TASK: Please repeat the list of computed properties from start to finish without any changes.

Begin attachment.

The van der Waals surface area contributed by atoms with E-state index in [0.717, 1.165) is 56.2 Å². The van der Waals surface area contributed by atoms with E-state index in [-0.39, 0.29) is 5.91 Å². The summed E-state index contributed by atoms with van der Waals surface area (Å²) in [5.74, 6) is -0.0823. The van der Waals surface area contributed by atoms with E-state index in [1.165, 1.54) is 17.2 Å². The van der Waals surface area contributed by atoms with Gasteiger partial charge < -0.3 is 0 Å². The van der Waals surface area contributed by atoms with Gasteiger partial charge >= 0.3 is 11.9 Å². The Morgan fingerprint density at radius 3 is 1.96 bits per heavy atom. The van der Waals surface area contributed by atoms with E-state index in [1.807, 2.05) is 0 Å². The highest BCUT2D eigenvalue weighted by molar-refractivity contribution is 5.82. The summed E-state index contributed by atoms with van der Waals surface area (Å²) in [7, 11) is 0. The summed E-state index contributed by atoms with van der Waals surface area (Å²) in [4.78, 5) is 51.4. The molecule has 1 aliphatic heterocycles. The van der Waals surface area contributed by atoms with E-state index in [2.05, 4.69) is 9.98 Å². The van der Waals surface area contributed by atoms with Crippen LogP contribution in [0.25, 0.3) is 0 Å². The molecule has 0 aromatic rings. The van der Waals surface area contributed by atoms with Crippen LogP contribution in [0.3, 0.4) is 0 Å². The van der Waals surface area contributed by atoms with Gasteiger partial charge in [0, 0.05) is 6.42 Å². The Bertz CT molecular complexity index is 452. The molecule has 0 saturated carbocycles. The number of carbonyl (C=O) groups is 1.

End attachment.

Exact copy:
The van der Waals surface area contributed by atoms with E-state index in [0.717, 1.165) is 56.2 Å². The van der Waals surface area contributed by atoms with E-state index in [-0.39, 0.29) is 5.91 Å². The summed E-state index contributed by atoms with van der Waals surface area (Å²) in [5.74, 6) is -0.0823. The van der Waals surface area contributed by atoms with E-state index in [1.165, 1.54) is 17.2 Å². The van der Waals surface area contributed by atoms with Gasteiger partial charge < -0.3 is 0 Å². The van der Waals surface area contributed by atoms with Gasteiger partial charge >= 0.3 is 11.9 Å². The Morgan fingerprint density at radius 3 is 1.96 bits per heavy atom. The van der Waals surface area contributed by atoms with E-state index in [1.807, 2.05) is 0 Å². The highest BCUT2D eigenvalue weighted by molar-refractivity contribution is 5.82. The summed E-state index contributed by atoms with van der Waals surface area (Å²) in [7, 11) is 0. The summed E-state index contributed by atoms with van der Waals surface area (Å²) in [4.78, 5) is 51.4. The molecule has 1 aliphatic heterocycles. The van der Waals surface area contributed by atoms with E-state index in [2.05, 4.69) is 9.98 Å². The van der Waals surface area contributed by atoms with Crippen LogP contribution in [0.25, 0.3) is 0 Å². The molecule has 0 aromatic rings. The van der Waals surface area contributed by atoms with Crippen LogP contribution in [0.3, 0.4) is 0 Å². The van der Waals surface area contributed by atoms with Gasteiger partial charge in [0, 0.05) is 6.42 Å². The Bertz CT molecular complexity index is 452. The molecule has 0 saturated carbocycles. The number of carbonyl (C=O) groups is 1.